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Safeguarding Afghan women’s property rights

By: Sarah Elizabeth Antos, Mohammad Zia, Enrique Pantoja
When Nasiba’s husband passed away last year, a quarrel broke out over who should inherit their home.
A cook, a mother of three, and now a widow of an Afghan soldier, Nasiba faced pressure from her in-laws to move out. As a woman living in a non-planned area in Gozar 6 in Bamiyan province, she lacked proof of ownership and feared eviction.
In Balkh Province, another mother of three feared eviction for her children. Latifa, a seamstress, had slowly scraped together just enough money to build a home on a small plot.
Four years ago, she was diagnosed with breast cancer; the cancer is now back and the prognosis grim. Latifa feared that after her death her children, all aged 18 and younger, with neither papers nor legal standing, would soon be homeless.
While Afghanistan’s laws give women equal rights to own land and property, ignorance, weak law enforcement, and social norms have combined to deprive Afghan women of their property rights. Experts estimate that less than 5 percent of land ownership documents in Afghanistan include the name of a female owner.
Supporting Afghan women’s property ownership rights
Excluding women from owning land or property has led to their marginalization in political and economic spheres and limited their decision-making roles at home and in communities.
Given the social, economic, and cultural importance of property ownership, equitable access to land is key to empowering Afghan women . The Ministry of Urban Development and Land (MUDL) – formerly ARAZI – has been improving land administration and promoting better access to registration services, especially for women.
This effort has been supported initially by the UN Habitat’s City for All Program, and subsequently through the Afghanistan Land Administration System Project (ALASP) financed by the World Bank and the Afghanistan Reconstruction Trust Fund (ARTF). So far MUDL has issued 34,370 Occupancy Certificates (OC) and more than half include a woman’s name.
These initiatives have helped Nasiba, Latifa and many other Afghan women acquire certificates that prove their rightful ownership and protect them from eviction, encroachment, or dispute. The legal documents also guarantee they can pass on their property to their children and shield them from homelessness.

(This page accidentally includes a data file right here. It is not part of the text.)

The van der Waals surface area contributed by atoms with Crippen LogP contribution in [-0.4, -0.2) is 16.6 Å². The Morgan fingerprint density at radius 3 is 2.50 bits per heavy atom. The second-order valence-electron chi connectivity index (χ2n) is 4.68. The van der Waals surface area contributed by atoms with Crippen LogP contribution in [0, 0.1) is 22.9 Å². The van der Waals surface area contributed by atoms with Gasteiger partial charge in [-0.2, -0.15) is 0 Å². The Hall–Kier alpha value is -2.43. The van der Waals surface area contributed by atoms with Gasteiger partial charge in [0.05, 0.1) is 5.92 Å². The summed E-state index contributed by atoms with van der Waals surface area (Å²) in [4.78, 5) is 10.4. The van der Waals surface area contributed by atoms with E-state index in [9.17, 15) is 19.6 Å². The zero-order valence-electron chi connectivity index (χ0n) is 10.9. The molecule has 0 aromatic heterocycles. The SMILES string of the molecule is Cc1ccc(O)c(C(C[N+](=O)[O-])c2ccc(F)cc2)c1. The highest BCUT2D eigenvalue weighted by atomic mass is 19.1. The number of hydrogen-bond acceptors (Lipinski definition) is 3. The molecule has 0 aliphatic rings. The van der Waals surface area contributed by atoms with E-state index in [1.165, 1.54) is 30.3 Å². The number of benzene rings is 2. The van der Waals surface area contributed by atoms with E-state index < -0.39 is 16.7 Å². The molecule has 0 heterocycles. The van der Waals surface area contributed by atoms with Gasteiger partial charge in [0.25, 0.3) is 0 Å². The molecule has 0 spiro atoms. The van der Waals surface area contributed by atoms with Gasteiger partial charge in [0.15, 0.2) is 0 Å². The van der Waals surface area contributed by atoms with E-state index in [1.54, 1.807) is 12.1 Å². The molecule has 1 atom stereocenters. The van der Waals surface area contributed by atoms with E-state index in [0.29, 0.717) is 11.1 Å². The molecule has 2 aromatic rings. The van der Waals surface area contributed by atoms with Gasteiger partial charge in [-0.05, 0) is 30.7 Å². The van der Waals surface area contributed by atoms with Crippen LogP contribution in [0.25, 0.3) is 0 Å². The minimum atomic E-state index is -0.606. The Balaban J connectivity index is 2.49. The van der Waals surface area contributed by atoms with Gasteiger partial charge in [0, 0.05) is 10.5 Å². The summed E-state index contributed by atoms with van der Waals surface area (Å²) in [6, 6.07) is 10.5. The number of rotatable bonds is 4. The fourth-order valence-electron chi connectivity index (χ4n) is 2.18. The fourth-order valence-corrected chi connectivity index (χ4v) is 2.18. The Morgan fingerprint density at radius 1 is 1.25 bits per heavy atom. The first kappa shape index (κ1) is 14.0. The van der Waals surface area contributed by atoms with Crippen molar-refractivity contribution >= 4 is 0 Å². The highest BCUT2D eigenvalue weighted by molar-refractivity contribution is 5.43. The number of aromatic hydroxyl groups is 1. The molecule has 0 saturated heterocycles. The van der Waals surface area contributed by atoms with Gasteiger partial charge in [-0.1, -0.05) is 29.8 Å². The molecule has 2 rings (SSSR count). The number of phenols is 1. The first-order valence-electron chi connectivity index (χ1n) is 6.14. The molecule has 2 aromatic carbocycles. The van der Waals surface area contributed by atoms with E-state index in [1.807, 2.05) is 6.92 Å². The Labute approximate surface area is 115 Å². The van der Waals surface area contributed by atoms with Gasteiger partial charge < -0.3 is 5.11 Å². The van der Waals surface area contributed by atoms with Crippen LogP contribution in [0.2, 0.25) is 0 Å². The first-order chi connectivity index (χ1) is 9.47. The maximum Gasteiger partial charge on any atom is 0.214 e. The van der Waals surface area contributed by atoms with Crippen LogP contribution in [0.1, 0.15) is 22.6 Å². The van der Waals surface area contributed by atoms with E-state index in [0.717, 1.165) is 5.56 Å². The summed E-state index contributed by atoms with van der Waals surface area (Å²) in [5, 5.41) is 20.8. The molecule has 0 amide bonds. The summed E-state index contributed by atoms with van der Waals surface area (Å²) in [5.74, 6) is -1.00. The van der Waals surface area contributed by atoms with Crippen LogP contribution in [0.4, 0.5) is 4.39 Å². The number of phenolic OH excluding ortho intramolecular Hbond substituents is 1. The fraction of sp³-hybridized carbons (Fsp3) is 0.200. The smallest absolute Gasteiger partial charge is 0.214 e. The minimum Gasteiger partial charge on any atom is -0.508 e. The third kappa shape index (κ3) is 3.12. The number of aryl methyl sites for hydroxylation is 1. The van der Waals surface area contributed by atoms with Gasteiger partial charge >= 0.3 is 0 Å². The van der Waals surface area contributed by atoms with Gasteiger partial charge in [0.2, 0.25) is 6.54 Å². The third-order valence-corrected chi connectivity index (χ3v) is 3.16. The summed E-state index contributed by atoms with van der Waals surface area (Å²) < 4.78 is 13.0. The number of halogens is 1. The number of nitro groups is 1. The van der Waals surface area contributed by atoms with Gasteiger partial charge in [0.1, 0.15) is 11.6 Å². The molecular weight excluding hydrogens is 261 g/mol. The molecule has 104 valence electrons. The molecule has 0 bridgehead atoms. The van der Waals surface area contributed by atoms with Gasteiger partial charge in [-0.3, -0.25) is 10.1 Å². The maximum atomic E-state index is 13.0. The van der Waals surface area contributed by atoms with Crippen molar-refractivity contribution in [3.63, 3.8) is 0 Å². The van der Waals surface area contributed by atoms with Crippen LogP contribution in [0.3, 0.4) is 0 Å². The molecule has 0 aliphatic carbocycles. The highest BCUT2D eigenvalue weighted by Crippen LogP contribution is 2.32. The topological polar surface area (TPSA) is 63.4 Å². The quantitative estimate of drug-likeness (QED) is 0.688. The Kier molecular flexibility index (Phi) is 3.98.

Consistent with the new legal framework, under ALASP, co-titling for occupants of state land is mandatory, and husbands are now required to include their wives’ names on the certificates.
The OC program has also established Cadastral Territorial Unit Committees (CTUCs) to support coordination and help mediate land disputes. As mandated, 30 percent of CTUC members are female. A Women Land Rights Task Force, with representatives from 15 government departments, meets regularly to address gender-related challenges in the sector.
Lastly, ALASP has established dedicated help desks in eight provinces to support women seeking an OC, encourage female enrollment, and facilitate co-registration.
These officers work daily with beneficiaries like Lailoma, a Jalalabad resident whose husband preferred to put only his name on the OC for their property. Seeking some control over the family’s savings, and a hedge in case of an unforeseen catastrophe, Lailoma worked with the female help desk to convince her husband of the benefits of co-ownership.
With World Bank and ARTF support, ALASP is working to ensure that land administration and women’s property ownership laws are implemented in practice.
It will also raise awareness on women’s rights to own land, facilitate women’s access to government offices to file a claim, and increase female staff in governmental land administration institutions.
By supporting the empowerment of women and the protection of vulnerable children in female-headed households, Afghanistan is taking big steps toward empowering all of its citizens.
This article first appeared in World Bank Blogs.

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